Larry Kwong wearing a New York Rangers jersey in 1923.

2021/’22 Hockey Season

With the cooler weather setting in, hockey season is only just around the corner. The 2021/’22 National Hockey League season begins on October 12 between this year’s Stanley Cup champions, the Tampa Bay Lightning, and the Pittsburgh Penguins.

The NHL has a long history, dating back to 1917 when it replaced the National Hockey Association. But it was not until 1948 that the league saw its first non-white player; the player who broke the colour barrier was named Larry Kwong, and he was born right here in Vernon.

 

One of Fifteen

Larry Kwong (1923-2018) was the second youngest of fifteen children. His father, Ng Shu Kwong, had immigrated to Canada from China in 1884, eventually setting up a store in Vernon called the Kwong Hing Lung Grocery.

Like many young boys, Larry grew up listening to hockey games on CBC radio. His passion for the sport was obvious even from the age of five, and two of his older brothers, Jack and Jimmy, encouraged Larry to start playing hockey himself. When the weather was cold enough, Jack and Jimmy would pour water into a vacant lot near the family store, creating a rink for Larry to practice. Larry and some of his friends also liked to frequent a nearby local pond to play their games and sharpen their skills.

 

A first hockey Team

When Larry was 16, he joined his first hockey team, the Vernon Hydrophones. His natural talent gained him instant attention, and his career took off from there. This is not to say that he did not face significant racial barriers along the way; in fact, in 1942, he was invited to the training camp of the Chicago Black Hawks, but the Canadian Government never processed the paperwork that would allow him to leave and return to Canada.

 

Joining the NHL

It wasn’t until after his enfranchisement as a result of serving in the Canadian Army during World War Two that Larry was able to accept an invitation into the NHL. He made his debut with the New York Rangers on March 13, 1948. However, Larry decided to leave the team after only one season; although he was the Rangers’ top scorer, he received very little ice time.

 

A long Career

He went on to have a long and successful career in senior leagues across Canada and the United States, and coached both hockey and tennis in England and Switzerland. He also helped to run his family’s grocery business, which had migrated to Calgary.

In 2011, Larry Kwong was inducted into the Okanagan Sports Hall of Fame, and two years later, in 2013, into the B.C. Sports Hall of Fame. This remarkable man passed away in Calgary on March 15, 2018.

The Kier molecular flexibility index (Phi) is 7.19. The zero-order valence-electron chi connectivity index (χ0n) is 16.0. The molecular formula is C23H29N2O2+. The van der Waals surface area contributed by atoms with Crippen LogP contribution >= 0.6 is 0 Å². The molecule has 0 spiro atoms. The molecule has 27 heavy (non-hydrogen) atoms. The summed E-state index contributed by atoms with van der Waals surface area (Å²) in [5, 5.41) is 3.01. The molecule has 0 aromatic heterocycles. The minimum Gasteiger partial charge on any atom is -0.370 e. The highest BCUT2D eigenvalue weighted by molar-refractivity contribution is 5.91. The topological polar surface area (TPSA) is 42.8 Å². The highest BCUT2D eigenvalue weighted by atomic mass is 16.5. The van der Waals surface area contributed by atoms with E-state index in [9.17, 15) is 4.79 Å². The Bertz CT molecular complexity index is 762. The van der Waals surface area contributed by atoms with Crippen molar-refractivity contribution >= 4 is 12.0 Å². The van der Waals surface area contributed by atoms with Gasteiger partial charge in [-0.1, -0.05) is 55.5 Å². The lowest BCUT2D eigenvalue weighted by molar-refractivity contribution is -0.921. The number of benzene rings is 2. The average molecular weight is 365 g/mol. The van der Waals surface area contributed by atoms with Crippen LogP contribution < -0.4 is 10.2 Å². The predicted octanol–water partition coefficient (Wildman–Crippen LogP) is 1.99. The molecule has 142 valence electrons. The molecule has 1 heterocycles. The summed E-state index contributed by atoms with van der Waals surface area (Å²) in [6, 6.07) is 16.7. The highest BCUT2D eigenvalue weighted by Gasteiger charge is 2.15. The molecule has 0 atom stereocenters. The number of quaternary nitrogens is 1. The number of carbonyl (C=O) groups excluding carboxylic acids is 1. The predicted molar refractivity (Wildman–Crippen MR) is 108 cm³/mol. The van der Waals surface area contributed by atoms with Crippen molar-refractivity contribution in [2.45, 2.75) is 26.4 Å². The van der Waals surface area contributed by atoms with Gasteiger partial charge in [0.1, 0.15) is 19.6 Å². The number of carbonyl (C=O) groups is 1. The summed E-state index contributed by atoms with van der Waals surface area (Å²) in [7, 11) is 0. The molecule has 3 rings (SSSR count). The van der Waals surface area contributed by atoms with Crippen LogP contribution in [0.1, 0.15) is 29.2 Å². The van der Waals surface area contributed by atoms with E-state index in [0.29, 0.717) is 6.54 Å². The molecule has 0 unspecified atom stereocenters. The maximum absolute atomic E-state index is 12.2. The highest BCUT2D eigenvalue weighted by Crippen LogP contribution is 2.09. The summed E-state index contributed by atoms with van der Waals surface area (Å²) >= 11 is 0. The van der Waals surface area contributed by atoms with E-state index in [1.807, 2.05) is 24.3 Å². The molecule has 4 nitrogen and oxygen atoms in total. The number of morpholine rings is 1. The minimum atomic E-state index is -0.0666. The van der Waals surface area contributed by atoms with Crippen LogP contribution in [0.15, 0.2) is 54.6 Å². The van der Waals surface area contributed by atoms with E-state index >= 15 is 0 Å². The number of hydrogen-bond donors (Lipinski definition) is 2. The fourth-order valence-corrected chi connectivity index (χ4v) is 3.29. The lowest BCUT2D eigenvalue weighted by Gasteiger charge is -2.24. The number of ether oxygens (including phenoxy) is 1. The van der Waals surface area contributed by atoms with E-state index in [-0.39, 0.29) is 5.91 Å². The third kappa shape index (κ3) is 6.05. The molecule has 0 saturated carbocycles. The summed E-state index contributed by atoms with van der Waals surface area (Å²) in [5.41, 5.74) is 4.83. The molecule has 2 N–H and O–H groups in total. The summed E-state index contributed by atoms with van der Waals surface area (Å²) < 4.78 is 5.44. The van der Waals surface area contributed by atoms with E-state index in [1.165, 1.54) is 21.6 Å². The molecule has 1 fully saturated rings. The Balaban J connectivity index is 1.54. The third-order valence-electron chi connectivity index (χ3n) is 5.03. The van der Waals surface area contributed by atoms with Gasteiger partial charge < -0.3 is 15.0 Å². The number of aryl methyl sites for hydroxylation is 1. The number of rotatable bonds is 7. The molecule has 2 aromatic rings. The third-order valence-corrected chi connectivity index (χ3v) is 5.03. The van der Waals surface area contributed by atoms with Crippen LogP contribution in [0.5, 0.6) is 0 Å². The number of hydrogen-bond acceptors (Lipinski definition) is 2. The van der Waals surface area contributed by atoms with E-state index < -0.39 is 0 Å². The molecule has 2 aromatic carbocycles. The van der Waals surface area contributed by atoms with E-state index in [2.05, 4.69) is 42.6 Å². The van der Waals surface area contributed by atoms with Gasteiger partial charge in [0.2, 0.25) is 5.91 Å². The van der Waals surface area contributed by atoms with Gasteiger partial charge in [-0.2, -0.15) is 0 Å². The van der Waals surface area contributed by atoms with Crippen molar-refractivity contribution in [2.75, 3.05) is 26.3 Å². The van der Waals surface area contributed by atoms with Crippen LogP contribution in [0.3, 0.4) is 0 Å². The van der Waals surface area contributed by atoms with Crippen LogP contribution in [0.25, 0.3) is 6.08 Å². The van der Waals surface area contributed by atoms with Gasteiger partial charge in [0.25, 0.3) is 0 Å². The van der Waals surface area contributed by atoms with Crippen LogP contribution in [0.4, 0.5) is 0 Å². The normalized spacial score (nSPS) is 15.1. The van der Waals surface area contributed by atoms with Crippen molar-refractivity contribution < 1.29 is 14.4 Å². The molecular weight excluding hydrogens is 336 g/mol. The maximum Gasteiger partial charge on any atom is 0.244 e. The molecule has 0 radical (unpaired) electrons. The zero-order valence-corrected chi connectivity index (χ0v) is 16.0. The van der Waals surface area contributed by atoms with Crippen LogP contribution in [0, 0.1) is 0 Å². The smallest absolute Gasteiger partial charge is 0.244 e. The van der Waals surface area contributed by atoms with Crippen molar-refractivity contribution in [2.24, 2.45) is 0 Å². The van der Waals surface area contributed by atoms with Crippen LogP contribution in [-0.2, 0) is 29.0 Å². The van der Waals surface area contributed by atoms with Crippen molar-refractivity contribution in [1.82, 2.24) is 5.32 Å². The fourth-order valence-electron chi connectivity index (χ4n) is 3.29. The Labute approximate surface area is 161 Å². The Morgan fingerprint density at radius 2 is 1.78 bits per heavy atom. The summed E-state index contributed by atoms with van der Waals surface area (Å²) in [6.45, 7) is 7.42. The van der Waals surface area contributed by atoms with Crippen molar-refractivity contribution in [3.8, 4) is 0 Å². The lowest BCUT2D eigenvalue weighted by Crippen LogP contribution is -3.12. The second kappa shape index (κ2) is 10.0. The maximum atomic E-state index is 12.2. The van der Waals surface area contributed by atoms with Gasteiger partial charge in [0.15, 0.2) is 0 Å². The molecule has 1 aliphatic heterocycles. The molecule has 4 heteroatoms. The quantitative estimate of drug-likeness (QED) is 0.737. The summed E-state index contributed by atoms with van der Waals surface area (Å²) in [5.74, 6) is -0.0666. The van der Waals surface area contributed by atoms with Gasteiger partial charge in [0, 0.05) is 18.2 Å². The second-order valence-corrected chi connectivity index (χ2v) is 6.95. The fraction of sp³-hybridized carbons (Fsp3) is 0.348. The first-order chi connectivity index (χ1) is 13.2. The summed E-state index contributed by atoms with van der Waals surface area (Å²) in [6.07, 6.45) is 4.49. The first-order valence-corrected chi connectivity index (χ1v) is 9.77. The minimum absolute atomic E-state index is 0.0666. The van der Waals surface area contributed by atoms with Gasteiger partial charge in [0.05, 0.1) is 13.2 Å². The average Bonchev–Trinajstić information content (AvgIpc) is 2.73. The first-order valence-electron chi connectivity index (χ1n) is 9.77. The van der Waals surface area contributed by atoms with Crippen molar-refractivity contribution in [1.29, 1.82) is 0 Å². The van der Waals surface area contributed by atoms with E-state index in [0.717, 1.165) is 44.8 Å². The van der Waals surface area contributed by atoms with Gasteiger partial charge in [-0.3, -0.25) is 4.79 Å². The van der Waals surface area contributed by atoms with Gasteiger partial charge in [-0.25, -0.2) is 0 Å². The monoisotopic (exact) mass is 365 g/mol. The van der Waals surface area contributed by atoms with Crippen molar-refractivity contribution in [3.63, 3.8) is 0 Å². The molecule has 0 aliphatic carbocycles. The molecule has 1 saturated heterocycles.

Gwyn Evans, Research and Communications Coordinator

 

glory days

 

August 25, 2020

“They used to have the like of Sing Le Lung, Mr. Lee, Mr. Kwong, Mr. Loo Jim who were the head ‘boss.’ If anybody had any problems they would go to see him and he would say ‘now let’s think this thing out. What seems to be the problem?’ And then he would say ‘well, I think you’re wrong. You should just pour a cup of tea—offer your friend a cup of tea and an apology, and the case will be all settled.” – Walter Joe (born Chow), talking about the resolving of interpersonal conflicts within Vernon’s close-knit Chinese community.

Chinatown was one of the most culturally rich and lively parts of our city’s downtown. Despite the fact that they were immersed in a larger settler community that, throughout the years, regarded them with alternating detached curiosity and out-right intolerance, Vernon’s Chinese population was unabashed in their traditions and lifestyle.

 

 

McCulloch’s Aerated Waters Coca-Cola ‘Cooler’ float, used for a parade in 1934

 

In fact, they were known for their hospitality, and particularly so on Chinese New Year. According to the Vernon News of 1905, “during this special season of rejoicing, the Chinese are peculiar in the open-hearted manner in which they welcome stranger as well as friend and acquaintance to share their best and join with them in the festivities of the occasion.” Shops and dwellings throughout Chinatown were elaborately decorated, and cigars, wine, sweet-meats, and fruit were handed out to visitors to the light of fire crackers. Other cultural practices enrichened life in Vernon over the years, from the Dance of the Dragon, to the flying of kites, to the secretive rituals of the Chinese Freemasons.